On A Runner’s Mathematical Prowess

I chuckle as it dawns on me that an unexpected benefit of my running has been the vast improvement of my mental acuity via mathematical calculations. While racing and even now, two and a half weeks away from my next race, I find myself perpetually performing relatively complex equations based on varying contingencies.

If Runner A (i.e., me) ran the first 10 kilometres of his race at a rate of 5:15 per kilometre, what pace would he need to run the balance of The Around The Bay Road Race to finish the 30 kilometres in 2:45?

Runner A (again, me), completes the first 20 kilometres of his race in 1:45. If he were to slow to an average pace of 5:45 per kilometre for the next 5 kilometres of hill climbing, what pace would he need to average in the final 5 kilometres to still finish his race in under 2:50? To finish under 2:45?

Runner A (still me) completes his final long run before tapering. He runs a relatively hilly course to simulate race day conditions, completing 27 kilometres in 2:29:58.9. Assuming with tapering and race day adrenaline that he were able to increase his speed by 7% on race day, how fast will he be able to run 30 kilometres?

I’ve done all the math. And although a new PB is not likely, I am happy to find that in each contingency I should be able to better my time from last year.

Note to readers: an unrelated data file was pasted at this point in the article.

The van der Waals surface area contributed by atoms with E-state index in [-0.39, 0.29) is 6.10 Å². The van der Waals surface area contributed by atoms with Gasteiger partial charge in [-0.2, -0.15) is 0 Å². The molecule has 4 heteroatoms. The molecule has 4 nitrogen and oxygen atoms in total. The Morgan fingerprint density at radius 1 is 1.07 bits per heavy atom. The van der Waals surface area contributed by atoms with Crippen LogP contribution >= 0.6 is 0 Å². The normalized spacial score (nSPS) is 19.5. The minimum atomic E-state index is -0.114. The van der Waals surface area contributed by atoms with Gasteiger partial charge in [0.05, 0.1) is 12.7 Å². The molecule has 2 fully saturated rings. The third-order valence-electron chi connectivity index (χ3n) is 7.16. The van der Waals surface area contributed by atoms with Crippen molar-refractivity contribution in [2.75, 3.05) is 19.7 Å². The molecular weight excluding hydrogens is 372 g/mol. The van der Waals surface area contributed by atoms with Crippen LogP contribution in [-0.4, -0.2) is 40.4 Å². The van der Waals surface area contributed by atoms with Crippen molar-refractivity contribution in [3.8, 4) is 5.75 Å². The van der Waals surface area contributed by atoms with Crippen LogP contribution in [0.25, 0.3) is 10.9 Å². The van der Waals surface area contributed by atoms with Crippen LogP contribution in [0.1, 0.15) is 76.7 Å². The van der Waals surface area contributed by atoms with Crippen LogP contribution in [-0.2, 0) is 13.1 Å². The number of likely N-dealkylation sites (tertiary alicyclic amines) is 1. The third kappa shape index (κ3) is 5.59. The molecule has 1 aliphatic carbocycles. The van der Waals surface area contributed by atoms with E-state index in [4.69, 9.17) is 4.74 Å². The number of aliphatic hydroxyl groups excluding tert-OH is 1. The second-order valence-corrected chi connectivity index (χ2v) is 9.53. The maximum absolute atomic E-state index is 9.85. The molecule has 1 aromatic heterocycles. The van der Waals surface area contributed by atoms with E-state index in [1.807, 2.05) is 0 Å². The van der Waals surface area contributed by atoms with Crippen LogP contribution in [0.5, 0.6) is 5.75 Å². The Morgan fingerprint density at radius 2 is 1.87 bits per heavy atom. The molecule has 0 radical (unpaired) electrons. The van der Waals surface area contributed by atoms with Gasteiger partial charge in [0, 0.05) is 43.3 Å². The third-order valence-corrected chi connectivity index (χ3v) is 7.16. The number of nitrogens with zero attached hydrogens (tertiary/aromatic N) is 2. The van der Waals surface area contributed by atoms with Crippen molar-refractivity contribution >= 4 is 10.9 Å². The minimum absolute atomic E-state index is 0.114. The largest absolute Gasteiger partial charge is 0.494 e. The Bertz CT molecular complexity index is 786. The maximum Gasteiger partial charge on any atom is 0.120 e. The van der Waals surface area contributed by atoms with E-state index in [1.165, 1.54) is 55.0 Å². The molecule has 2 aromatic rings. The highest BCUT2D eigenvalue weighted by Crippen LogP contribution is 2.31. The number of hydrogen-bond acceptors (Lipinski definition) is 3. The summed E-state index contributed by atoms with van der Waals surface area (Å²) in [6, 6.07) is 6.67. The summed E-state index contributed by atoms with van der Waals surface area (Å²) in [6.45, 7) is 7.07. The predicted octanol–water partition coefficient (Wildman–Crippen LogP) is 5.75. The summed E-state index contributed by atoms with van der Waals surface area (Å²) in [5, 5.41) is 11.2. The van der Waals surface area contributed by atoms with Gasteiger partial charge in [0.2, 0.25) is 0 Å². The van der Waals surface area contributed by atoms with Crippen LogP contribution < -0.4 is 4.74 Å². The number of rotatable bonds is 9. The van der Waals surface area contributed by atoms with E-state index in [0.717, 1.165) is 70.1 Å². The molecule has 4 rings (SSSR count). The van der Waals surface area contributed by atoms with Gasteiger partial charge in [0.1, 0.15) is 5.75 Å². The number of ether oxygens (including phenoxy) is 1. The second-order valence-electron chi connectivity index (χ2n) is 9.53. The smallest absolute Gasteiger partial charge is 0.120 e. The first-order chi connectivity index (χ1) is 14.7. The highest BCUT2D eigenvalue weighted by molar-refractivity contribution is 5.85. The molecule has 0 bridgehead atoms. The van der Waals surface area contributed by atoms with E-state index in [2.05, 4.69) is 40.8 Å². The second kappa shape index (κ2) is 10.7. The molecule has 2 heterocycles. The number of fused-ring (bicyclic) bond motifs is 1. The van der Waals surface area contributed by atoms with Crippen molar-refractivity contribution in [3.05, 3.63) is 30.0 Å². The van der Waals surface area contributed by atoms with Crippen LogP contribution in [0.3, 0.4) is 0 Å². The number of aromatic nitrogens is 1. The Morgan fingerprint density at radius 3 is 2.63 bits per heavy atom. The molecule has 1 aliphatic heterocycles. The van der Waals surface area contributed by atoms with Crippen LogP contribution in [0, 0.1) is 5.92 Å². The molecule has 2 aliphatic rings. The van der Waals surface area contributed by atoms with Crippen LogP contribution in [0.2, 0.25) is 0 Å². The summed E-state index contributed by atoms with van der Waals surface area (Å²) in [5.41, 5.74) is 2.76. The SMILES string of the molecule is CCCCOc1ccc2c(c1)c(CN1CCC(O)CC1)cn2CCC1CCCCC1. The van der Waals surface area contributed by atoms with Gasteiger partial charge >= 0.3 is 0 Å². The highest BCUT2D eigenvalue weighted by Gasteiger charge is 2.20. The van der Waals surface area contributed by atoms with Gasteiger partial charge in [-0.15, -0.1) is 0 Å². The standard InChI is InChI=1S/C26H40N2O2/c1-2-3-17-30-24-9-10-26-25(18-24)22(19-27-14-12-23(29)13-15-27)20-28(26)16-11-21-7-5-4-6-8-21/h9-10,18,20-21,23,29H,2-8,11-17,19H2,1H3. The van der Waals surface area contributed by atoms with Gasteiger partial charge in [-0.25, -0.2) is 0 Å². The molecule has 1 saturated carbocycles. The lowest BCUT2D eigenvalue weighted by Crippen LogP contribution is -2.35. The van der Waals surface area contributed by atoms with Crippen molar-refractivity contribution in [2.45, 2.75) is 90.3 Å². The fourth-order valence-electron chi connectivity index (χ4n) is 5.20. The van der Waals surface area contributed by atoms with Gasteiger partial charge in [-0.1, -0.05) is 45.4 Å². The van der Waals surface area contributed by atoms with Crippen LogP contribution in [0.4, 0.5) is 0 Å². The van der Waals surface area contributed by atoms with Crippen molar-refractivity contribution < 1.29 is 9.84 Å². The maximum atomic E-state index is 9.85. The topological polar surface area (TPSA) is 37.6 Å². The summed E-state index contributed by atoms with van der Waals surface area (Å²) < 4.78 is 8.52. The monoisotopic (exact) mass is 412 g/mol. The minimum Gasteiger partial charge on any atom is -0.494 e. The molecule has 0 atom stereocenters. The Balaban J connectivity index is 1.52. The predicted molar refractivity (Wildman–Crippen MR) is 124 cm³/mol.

Here’s to finding out!



  1. I used to constantly do mental mathematics while running, to the point my coach could tell I was thinking too hard. He told me I was wasting my race energy on my calculations. I try not to do it now, but it happens!
    Good luck on your pb!

    1. So I’m not alone? GOOD 🙂 Thanks for your well wishes and for passing on your coach’s advice. I wonder if Runner A stopped calculating how fast he would be?

  2. Ha, I can only do mental math when I’m not running. The further I’m running, the worse my math skills get. Once during a half marathon I went past 19k and spent several minutes convinced I still had 3 km left to run.

    Good luck at ATB! Crossing my fingers for good weather.

    1. LOL! Well the good side of that is that at least you weren’t underestimating the distance you had left.

      I noticed you did a write up on your blog on ATB. Gotta make sure I read it!

      Good luck to you too Emma 😀

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